In making his submissions to the Court of Appeal, the husband relied upon the Saskatchewan Court of Appeal decision in Bear v. Thompson 52 R.F.L. (7th) 257 (Sask. C.A.) in which the Court determined that corporate income can only be added to income for support purposes where the corporation had pre-tax income, and not a loss, in the most recent taxation year. The husband made the added argument that even if the trial judge was satisfied that pre-tax corporate profits should be incorporated into his income for support purposes, the jurisprudence on point supports including some portion of the average profits over the preceding three years, at most, and that the trial judge’s finding of an income of $400,000.00 did not reflect same.

The Court of Appeal agreed with the husband that the trial judge erred in the calculation of his income by inaccurately applying the Guidelines. As the trial judge was using the SSAG to determine the amount of support, it was necessary for him to use the provisions of same for the purposes of determining income, or to provide an explanation for why they should not apply. As the SSAG are income-based, it is imperative that the methods established by the Guidelines for calculating income are used, otherwise, the resulting calculation may be inaccurate. Essentially, the Court of Appeal notes that there is more involved in applying the SSAG than entering numbers mechanically.

The Court of Appeal found that the trial judge did not provide a sufficient explanation for determining that the husband’s income for support purposes was $400,000.00, and as such, his reasons were inadequate. Imputing income requires a rational basis for doing so, and the amount reached must be evidence-based. Upon analysis of the trial judge’s calculation of the husband’s income, the Court of Appeal found errors.

Accordingly, rather than order a new trial, the Court calculated the husband’s income based on the evidence presented at trial. In doing so, the Court of Appeal referred to s. 17 of the Guidelines which permits a court to consider a payor’s income over the past three years, which includes amounts of pre-tax corporate income that the court considers appropriate to include pursuant to s. 18 of same.

The Court of Appeal acknowledged that application of the Guidelines provisions concerning the addition of pre-tax income has been divided. The Court undertook a careful analysis of Bear v. Thompson, as noted above, and found that the approach taken therein was overly narrow and restrictive. Most notably, in Ontario, the Court found the following at paragraph 163:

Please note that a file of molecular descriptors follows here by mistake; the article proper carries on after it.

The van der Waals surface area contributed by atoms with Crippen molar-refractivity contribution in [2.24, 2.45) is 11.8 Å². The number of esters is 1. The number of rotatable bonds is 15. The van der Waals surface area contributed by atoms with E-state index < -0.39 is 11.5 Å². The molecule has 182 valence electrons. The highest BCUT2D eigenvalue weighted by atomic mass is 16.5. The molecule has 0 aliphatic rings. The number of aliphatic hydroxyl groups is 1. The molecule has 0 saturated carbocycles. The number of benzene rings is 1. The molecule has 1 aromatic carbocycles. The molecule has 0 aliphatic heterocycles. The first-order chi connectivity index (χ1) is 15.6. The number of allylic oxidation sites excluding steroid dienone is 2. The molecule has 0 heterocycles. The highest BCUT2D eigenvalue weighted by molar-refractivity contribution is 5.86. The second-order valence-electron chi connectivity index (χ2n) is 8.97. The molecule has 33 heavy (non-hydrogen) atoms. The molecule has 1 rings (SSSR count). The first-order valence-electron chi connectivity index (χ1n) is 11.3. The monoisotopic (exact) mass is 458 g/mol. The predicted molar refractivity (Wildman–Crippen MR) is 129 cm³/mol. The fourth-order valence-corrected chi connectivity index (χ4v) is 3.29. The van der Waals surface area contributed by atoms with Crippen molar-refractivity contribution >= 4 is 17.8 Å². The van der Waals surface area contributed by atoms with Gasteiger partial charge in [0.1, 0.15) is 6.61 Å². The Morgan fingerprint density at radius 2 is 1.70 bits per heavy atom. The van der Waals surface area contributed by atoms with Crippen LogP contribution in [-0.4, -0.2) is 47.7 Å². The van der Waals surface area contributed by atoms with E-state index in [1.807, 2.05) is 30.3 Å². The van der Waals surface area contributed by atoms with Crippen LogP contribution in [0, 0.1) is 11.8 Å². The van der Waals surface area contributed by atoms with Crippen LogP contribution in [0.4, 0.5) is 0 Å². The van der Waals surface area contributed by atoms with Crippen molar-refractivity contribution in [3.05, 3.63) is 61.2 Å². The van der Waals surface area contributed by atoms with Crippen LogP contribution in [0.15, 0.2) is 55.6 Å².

“s. 18 permits a court to take an annual snapshot of a spouse’s income – and include in it pre-tax corporate income from the most recent taxation year. If the corporation suffered a loss in the most recent taxation year, no amount of pre-tax corporate income may be included. Under s. 17 however, the court may determine an amount that is fair and reasonable having regard to the spouse’s income over the last three years in light of, among other things, any patter of, or fluctuations in, income over the three-year period. And “income” for that purpose may include amounts of pre-tax corporate income added to line 150 income under s. 18 for each of those years”

Following the above approach, the Court of Appeal found that the husband’s income was  $214,872.00 for the purposes of determining spousal support.

The Court of Appeal also conducted a fresh analysis of the wife’s income. In addition to her investment income and employment income, the Court considered that the wife would receive investment income from the equalization payment, and a reasonable rate of return for same would be 4.25%. The Court found the wife’s annual income to be $109,535.00.

With both spouses incomes determined, the Court of Appeal conducted a SSAG with child formula calculation based on a period of marriage and cohabitation totaling 20 years, which resulted in a range of $0.00 to $1,678.00, with a mid-range of $767.00. After analyzing same, the Court of Appeal noted that courts should avoid automatic application of the mid-range, and should examine the factors which would support an order in either the low range, or the high range. For the reasons setout therein, including but not limited to the martial standard of living, the Court determined $1500.00 per month to be appropriate for same in this matter.

 

Andrew Feldstein

The Feldstein Family Law Group (FFLG) is one the largest family law firms that practices Family Law exclusively in Greater Toronto, with ten lawyers and counting. The boutique law firm has won the Top Choice Award for Family Law™ in Toronto for the past eleven years (2007 to 2017 inclusive).

Managing Partner Andrew Feldstein has been practicing family law for more than 20 years and frequently comments on Family Law issues through the media. The Feldstein Family Law Group offers vast written, video, and media resources on its website to those who find that they need to end their relationship.